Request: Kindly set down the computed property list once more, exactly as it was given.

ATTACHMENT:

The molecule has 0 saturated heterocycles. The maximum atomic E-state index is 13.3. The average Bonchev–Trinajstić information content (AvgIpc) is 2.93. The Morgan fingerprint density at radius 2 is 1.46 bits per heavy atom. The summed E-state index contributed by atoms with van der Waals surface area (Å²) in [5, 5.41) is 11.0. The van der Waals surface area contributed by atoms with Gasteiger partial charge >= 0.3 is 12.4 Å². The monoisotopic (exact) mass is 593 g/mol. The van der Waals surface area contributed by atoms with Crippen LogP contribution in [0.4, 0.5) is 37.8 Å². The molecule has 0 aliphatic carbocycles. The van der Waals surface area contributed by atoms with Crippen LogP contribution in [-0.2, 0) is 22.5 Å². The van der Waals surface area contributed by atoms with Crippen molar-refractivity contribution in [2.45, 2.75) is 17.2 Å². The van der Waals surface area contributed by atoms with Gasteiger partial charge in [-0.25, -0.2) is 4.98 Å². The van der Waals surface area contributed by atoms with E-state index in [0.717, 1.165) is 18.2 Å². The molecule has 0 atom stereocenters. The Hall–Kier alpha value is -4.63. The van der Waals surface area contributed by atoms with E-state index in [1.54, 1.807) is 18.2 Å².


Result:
The molecule has 0 saturated heterocycles. The maximum atomic E-state index is 13.3. The average Bonchev–Trinajstić information content (AvgIpc) is 2.93. The Morgan fingerprint density at radius 2 is 1.46 bits per heavy atom. The summed E-state index contributed by atoms with van der Waals surface area (Å²) in [5, 5.41) is 11.0. The van der Waals surface area contributed by atoms with Gasteiger partial charge >= 0.3 is 12.4 Å². The monoisotopic (exact) mass is 593 g/mol. The van der Waals surface area contributed by atoms with Crippen LogP contribution in [0.4, 0.5) is 37.8 Å². The molecule has 0 aliphatic carbocycles. The van der Waals surface area contributed by atoms with Crippen LogP contribution in [-0.2, 0) is 22.5 Å². The van der Waals surface area contributed by atoms with Crippen molar-refractivity contribution in [2.45, 2.75) is 17.2 Å². The van der Waals surface area contributed by atoms with Gasteiger partial charge in [-0.25, -0.2) is 4.98 Å². The van der Waals surface area contributed by atoms with E-state index in [0.717, 1.165) is 18.2 Å². The molecule has 0 atom stereocenters. The Hall–Kier alpha value is -4.63. The van der Waals surface area contributed by atoms with E-state index in [1.54, 1.807) is 18.2 Å².